The breathtaking pace of development for COVID-19 vaccines showed what was possible with enough resources. Subsequent development of the vaccines is a reminder that viruses are a moving target that is ever-changing. Vaccines for COVID-19, malaria, the flu, and many other diseases must constantly adapt to these changes to protect recipients from disease. But how can researchers anticipate which participants in a clinical trial will gain immunity days after they get a dose of a vaccine?
Thanks to a new study in Nature Immunology, researchers have gained insights into why some people develop immunity to a disease following vaccination, while others do not. To do this, they studied 13 different vaccines, such as flu, hepatitis A/B, and smallpox. Using vast swaths of data – 3,000 samples from 820 adults making up 28 studies — the researchers, from more than 20 institutions nationwide, including Drexel University’s College of Medicine, pinpointed specific genes expressed in antibody responses to all but one of the vaccines studied a week after vaccination. The authors refer to these unique patterns of antibody response as “signatures.”
Each vaccine produced a unique response signature within a week of vaccinations, the only exception being the yellow fever vaccine, in which antibody-producing stem cells, known as plasmablasts, took 2-3 times longer to be released in the body. According to the researchers, this is possibly because the shot contains live virus.
After adjusting for time of immune response, the authors found a common predictor – a specific group of genes found in an antibody response known as M156.1 – that was associated with the subsequent antibody response after being vaccinated.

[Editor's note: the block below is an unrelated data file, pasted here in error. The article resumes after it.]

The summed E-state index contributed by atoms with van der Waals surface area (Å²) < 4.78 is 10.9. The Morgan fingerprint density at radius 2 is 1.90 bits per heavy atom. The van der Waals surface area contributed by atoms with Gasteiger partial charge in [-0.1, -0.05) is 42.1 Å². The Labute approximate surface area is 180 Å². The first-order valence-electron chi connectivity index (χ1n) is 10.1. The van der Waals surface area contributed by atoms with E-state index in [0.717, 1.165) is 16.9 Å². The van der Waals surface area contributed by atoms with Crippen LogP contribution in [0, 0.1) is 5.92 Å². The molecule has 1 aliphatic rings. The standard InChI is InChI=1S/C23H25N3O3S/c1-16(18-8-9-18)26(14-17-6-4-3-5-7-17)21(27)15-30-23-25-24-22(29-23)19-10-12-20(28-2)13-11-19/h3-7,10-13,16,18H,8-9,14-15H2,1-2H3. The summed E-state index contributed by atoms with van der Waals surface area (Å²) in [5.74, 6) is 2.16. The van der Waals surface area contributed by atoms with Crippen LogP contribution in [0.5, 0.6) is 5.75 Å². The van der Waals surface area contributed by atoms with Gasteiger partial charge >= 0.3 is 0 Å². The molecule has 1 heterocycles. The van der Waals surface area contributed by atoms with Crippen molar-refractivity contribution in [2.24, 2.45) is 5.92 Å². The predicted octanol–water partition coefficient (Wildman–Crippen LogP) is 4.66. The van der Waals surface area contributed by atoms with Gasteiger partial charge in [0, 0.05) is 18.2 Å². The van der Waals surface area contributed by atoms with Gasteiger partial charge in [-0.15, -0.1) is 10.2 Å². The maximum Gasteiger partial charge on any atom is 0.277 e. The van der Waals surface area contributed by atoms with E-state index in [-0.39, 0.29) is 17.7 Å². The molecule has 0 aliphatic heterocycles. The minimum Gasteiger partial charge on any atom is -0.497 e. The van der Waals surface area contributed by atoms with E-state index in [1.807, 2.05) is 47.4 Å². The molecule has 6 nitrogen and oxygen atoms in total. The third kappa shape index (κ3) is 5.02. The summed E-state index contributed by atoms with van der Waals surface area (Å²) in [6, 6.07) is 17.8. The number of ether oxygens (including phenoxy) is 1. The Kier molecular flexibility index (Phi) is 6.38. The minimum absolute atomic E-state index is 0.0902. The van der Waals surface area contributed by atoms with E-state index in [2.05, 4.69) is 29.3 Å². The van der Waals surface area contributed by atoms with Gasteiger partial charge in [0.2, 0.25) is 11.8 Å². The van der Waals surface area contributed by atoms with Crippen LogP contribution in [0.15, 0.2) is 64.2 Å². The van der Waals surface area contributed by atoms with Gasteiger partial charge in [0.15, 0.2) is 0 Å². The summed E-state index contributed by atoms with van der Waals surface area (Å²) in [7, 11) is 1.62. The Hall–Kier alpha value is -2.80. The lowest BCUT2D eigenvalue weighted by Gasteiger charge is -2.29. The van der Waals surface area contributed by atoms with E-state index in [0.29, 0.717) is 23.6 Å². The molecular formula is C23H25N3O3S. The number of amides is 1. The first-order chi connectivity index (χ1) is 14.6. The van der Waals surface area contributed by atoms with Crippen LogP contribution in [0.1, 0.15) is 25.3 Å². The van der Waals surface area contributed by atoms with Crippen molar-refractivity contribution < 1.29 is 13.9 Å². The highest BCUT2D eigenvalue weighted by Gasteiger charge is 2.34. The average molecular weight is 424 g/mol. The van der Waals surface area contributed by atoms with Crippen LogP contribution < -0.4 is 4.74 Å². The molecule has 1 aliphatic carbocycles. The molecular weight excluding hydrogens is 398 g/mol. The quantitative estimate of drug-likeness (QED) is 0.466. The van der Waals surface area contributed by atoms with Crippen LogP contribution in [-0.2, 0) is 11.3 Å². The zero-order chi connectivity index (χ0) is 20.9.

When a vaccine is administered, a genetic blueprint of, or an actual weakened or inactive part of an antigen — such as a virus or bacterium — is injected into the body. Vaccines do not cause disease. Instead, they tell the immune system to react as if it were attacking the actual virus or pathogen — thereby training the body to ward off the actual virus or bacteria when they’re encountered.
This most recent work follows two other studies on human immunology that worked to standardize data across studies from The National Institutes of Health’s Human Immunology Project Consortium, which was started in 2010 to study the human immune system.
The hope is that compiling this vaccine-reaction data into an “atlas of immunology” resource can improve future vaccine testing and development.
The Drexel News Blog checked in with Elias El Haddad, PhD, a professor in the College of Medicine, and member of The Human Immunology Project Consortium that performed the study.
What’s the important takeaway for non-researchers here? How does this study advance our understanding of the variation of human responses to certain vaccines?
This study has been conducted on a large number of volunteers and encompassed 13 different vaccines. The study showed no evidence of universal signature — meaning no universal gene expression before and after vaccination to predict how the body responded — however, it identified a roadmap of vaccine responses that can be used as an atlas for vaccine responses. More importantly, the study identified a unique dynamic of antibody response that was shown to be common amongst all vaccines tested in this study.
How close is the field to a PCR test – similar to the lab technology used to detect whether an individual has COVID-19 – that could be used during clinical trials of vaccines to pinpoint biomarkers and help predict immune responses?
We are progressing at an outstanding pace for reaching this goal. With the new technologies in assay development and bioinformatics we are inching closer towards a vaccine chip development.
How might insights from this study help researchers in evaluating future vaccines?
The amount of bioinformatics data generated from this study is overwhelming. The study provided insight into the immunology, metabolism, proteomics and antibody pathways that represent a gold mind for researchers that can inspire novel ideas and generate hypotheses.
What’s next in this work for you and your colleagues?
Work on validation of molecules and pathways identified in this study and further move into testing these in training study cohorts.
Anything else important to mention?
This study has also addressed the impact of aging on vaccine response. This is extremely important considering the reduced vaccine responses to flu and COVID-19 vaccines in aging individuals.
Media interested in talking to El Haddad should contact Greg Richter, news manager, at firstname.lastname@example.org or 215.895.2614.